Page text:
Creative Dreaming

Artists have engaged in creative dreaming since the dawn of time. And it seems to be true whether they come from the fields of music, visual arts or writing. let’s quickly take a look at a few, well-documented examples:


In music, Paul McCartney was the recipient of a dream that created the Beatles pop song “Yesterday” back in the 1960’s. He apparently woke up in his girlfriend’s house already having the tune in his head. Then for years, he fooled around with the song, wondering all the time if it was actually something he had heard on the radio or somewhere else because he couldn’t believe it was his own. He used to sing words such as “Scrambled Eggs” instead of “Yesterday” to it because the eventual lyrics hadn’t yet fully formed in his head.

It was only much later when he felt he owned the song because nobody else had claimed it, that he set proper words to it and made it a popular hit.

This story has been documented in many places including here.

Strangely, McCartney seems to be a big player in the dream world and here is another story about his creative dreaming process:

I just was myself and I told Kanye various stories that had inspired me musically. One of them was how the song Let It Be arrived, which was through a dream I’d had in which I’d seen my mother, who had died 10 years previously.

But I was so inspired by that that I wrote the song. I told Kanye that, because he’d lost his mother. So then he wrote a song called Only One when I was just noodling around on the electronic piano. So he got the melody, I put the chords in and the style and that’s how it happened.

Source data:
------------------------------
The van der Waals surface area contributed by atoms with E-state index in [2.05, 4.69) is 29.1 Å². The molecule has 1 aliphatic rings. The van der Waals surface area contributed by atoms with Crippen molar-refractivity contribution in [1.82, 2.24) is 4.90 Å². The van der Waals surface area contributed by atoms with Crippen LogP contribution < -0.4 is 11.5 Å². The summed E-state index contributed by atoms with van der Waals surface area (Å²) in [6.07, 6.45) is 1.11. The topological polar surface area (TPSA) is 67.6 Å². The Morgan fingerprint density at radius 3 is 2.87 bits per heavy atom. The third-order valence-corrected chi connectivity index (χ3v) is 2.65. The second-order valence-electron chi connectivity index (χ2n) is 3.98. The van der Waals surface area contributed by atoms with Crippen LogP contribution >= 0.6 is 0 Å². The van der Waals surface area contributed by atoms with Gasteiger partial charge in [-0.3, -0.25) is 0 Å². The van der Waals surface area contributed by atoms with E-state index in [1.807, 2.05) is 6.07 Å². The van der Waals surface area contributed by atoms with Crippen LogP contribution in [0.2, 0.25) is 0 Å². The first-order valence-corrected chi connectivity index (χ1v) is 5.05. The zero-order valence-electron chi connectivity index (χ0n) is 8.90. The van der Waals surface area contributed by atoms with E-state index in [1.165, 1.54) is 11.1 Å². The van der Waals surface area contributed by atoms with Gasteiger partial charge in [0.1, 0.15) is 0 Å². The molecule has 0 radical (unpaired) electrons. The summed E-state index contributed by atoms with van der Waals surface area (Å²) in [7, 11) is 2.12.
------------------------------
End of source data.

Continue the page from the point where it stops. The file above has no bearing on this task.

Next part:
So said Paul McCartney on the BBC

Visual Arts

In the visual arts, one of the stated aims of the Surrealist movement in the early twentieth century was to examine the seemingly contradictory states of waking reality and dreams. For example, Salvador Dali was one of the most famous protagonists of this movement, and he reportedly painted many of his amazing pictures by copying his dream images.

He even went further than this to say about his picture “Dream Caused by the Flight of a Bee Around a Pomegranate a Second Before Awakening” that it was intended “to express for the first time in images Freud’s discovery of the typical dream with a lengthy narrative”.

His method of capturing dream images was to sit in a chair while holding a large iron key in such a way that as he dozed off to sleep the key would drop from his fingers and wake him up from the early onset of his dreams. This method is clearly laid out in Psychology Today


In writing, Robert Louis Stevenson attributed many of his stories and inspirations from interactions with his “Brownies”. These were little people who appeared in his reveries of dozing sleep. Over many years of writing, he praised these Brownies and considered his good fortune was based on the ideas for plots and even complete chunks of writing from these episodes.

Stevenson talked openly about harnessing his Brownies from his imagination and turning dreams into fully formed literary works. See more at the British Library.


Creative dreaming has also inspired many other people too, not only in the arts but in the sciences as well. So if you have a knotty problem you want help with, then let your dreams have some input into your possible solutions.